FIG. 4 shows data portions of four adjacent tracks arbitrarily denoted as Tracks 0-3. Track boundaries are represented in solid lines at 146, and track centerlines are represented by broken lines at 148.

A selected transducer 112 is shown to be nominally aligned with Track 1. The transducer 112 is contemplated as having a giant magneto-resistive (GMR) construction with separate inductive write element 150 and MR read element 152. Each of these elements has an associated operational width, which may or may not be the same as the corresponding physical width of the element.

While the write and read elements 150, 152 are shown to be radially aligned in FIG. 4, it will be understood that a number of factors, such as head construction and actuator skew angle, will generally tend to place the respective elements at locations that are different from that shown in FIG. 4. During a write operation the servo circuit 134 will generally attempt to obtain a desired alignment of the write element 150 with the selected track (such as the centered alignment of FIG. 4), and the read element 152 may in fact be aligned somewhere else (including aligned with a different track).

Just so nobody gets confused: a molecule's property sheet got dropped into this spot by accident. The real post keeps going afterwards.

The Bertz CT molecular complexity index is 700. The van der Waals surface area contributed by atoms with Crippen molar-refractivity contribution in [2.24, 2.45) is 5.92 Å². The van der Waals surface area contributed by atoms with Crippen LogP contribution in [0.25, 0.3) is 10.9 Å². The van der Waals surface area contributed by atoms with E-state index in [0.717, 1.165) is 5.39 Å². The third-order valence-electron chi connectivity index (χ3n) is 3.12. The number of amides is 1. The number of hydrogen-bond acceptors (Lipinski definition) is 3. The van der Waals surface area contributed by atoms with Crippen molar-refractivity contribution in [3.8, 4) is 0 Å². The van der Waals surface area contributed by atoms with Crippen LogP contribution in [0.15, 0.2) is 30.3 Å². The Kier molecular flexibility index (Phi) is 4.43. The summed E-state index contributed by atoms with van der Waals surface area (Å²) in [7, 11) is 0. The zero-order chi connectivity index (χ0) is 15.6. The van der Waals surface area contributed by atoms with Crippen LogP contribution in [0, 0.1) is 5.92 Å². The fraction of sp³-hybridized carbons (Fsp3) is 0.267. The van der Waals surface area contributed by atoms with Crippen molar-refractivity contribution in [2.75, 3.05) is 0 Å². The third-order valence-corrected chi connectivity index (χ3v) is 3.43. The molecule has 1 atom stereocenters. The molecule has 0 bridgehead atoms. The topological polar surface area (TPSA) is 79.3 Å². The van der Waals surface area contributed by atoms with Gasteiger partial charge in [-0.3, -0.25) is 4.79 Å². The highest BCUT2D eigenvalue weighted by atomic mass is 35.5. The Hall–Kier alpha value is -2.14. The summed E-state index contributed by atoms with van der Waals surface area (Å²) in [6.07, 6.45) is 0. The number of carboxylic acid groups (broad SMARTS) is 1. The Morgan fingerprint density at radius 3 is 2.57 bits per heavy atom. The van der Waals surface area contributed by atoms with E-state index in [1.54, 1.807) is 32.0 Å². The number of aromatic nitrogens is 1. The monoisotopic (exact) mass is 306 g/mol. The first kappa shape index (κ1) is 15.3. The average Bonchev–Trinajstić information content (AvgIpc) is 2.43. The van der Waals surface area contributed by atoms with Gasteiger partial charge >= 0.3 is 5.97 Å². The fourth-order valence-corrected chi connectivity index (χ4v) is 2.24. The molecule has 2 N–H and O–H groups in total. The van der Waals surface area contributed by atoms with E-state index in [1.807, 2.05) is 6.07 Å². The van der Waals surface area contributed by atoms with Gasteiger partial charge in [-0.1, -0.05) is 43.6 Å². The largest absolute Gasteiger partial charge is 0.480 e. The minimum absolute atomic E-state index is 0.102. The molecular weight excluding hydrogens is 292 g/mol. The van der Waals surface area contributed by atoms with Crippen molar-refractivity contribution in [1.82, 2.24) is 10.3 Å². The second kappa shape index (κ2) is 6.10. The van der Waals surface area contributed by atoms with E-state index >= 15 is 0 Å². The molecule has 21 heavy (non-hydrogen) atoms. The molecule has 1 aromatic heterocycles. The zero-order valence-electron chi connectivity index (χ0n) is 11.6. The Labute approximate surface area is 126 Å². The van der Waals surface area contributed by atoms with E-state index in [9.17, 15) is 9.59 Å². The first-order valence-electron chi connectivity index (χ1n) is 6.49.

Similarly, during a subsequent read operation the read element 152 will generally be aligned by the servo circuit 134 with the associated track such as shown in FIG. 4, irrespective of the location of the write element 150. Since the read element 152 serves as the sensor for both read and write operations, the servo processor 136 preferably uses tables or formulae to determine the necessary offsets for these respective read and write alignments.

During a data write operation to Track 1, the servo circuit 134 will generally attempt to maintain the write element 150 along the associated centerline 148 (or other reference point) of the track. Preferably, a pair of opposing write fault thresholds (WFT±) 154, 156 define a maximum allowable deviation from the centerline (or other reference point) during the write operation. Exemplary values for the WFTs 154, 156 may be on the order of ±15% of the track width.